On Friday, March 20, the College Board released details about changes to their Advanced Placement (AP) exams as the COVID-19 pandemic drags on.
The announcement follows changes made by the College Board to the SAT, and changes by ACT, Inc. to the ACT. With myriad different tests and test dates, let us break down what all this means.
What has changed?
Due to CDC recommendations, the usual in-person AP exam tests have been canceled. Instead, for classes with exams, the College Board will hold a 45-minute online exam covering only content taught before the beginning of March (roughly 75% of the usual tested material). Each class will have two test dates to better accommodate students’ schedules. Classes with portfolios have extended deadlines.
How can I take the exam if I do not have internet access at home?
The College Board is working on making resources for at-home testing available to AP students. A survey for students who will require a device or connection in order to prepare and take the exams can be found here.
What type of questions will be on the exam?
The College Board has indicated questions will be free-response, with no multiple-choice component.
How can I prepare for the exam?
Depending on how much your class has covered, you should begin self-studying. Besides your textbook, there are multiple prep books and websites available. If you are enrolled in an AP course, you can use AP Classroom to access exam practice questions for each unit. Additionally, the College Board will be hosting online AP review sessions starting March 25. Information for specific sessions can be found here.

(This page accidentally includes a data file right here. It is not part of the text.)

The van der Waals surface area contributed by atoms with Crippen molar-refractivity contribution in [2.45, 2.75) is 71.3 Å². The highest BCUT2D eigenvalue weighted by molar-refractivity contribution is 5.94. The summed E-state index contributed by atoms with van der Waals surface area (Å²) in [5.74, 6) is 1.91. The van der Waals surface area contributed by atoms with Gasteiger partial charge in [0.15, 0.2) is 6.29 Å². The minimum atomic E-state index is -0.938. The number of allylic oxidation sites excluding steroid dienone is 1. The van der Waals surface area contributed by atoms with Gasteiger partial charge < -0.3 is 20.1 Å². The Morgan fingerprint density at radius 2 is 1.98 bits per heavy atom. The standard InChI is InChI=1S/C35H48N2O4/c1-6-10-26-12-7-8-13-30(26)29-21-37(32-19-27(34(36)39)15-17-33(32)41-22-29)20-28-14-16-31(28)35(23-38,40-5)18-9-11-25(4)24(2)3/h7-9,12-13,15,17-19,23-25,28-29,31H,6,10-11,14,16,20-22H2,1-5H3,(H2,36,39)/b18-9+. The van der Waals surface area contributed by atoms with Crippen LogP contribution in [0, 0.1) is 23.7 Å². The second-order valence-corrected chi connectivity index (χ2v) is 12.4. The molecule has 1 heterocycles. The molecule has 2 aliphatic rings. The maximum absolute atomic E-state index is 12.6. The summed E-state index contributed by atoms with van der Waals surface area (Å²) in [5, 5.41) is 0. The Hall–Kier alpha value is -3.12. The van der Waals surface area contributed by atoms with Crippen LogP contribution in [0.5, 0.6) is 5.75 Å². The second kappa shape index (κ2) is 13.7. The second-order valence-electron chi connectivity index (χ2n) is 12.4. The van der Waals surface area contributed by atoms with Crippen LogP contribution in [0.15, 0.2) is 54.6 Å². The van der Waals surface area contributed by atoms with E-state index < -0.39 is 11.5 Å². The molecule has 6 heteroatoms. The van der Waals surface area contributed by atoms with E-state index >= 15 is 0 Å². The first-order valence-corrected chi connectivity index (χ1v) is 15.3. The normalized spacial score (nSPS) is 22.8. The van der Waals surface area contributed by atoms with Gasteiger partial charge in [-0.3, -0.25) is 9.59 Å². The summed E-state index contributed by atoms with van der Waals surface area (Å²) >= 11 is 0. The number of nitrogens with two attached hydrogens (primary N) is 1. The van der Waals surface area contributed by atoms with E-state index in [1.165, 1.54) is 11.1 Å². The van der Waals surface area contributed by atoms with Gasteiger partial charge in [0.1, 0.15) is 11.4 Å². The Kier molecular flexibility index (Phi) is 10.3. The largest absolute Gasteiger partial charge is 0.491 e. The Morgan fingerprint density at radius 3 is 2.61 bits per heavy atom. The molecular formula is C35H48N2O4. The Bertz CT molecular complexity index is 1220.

Will colleges still accept AP credits?
The College Board states that colleges are supporting the changes to the AP exam and will still grant credit depending on the score they receive. They add that in the past, colleges have accepted shortened exams in emergencies.
Can I cancel my exam?
Students can cancel their exams at no extra charge and a full refund.
Where can I find out more?
Further information, such as course-by-course breakdowns of test content, can be found here. More detailed information on test dates and test question formats will be released by April 3.
SAT, SAT Subject Tests, and the ACT
What has changed?
Both the May SAT and the March SAT makeups have been canceled. Furthermore, the April ACT has been canceled also. Whether the AAPS SAT on April 14 will go forwards as normal has not yet been announced.
When will I be able to take these tests?
Canceled ACTs can be rescheduled for the June 13 or July 18 test dates. Exams must be rescheduled for the preferred date by May 8 or June 19, respectively. As for the SAT, students can still register for and take the SAT or SAT Subject Tests on June 6.
Will I receive a refund?
Refunds will be available for those scheduled to take either the May SAT or a March SAT makeup. Those who do not wish to reschedule their April ACT can receive a refund of their registration fee.
Can I apply to colleges without a standardized test score?
Many colleges already do not require standardized test scores. A few, such as Case Western Reserve University and Mansfield University Pennsylvania, have waived that requirement from applicants applying for the fall 2021 semester.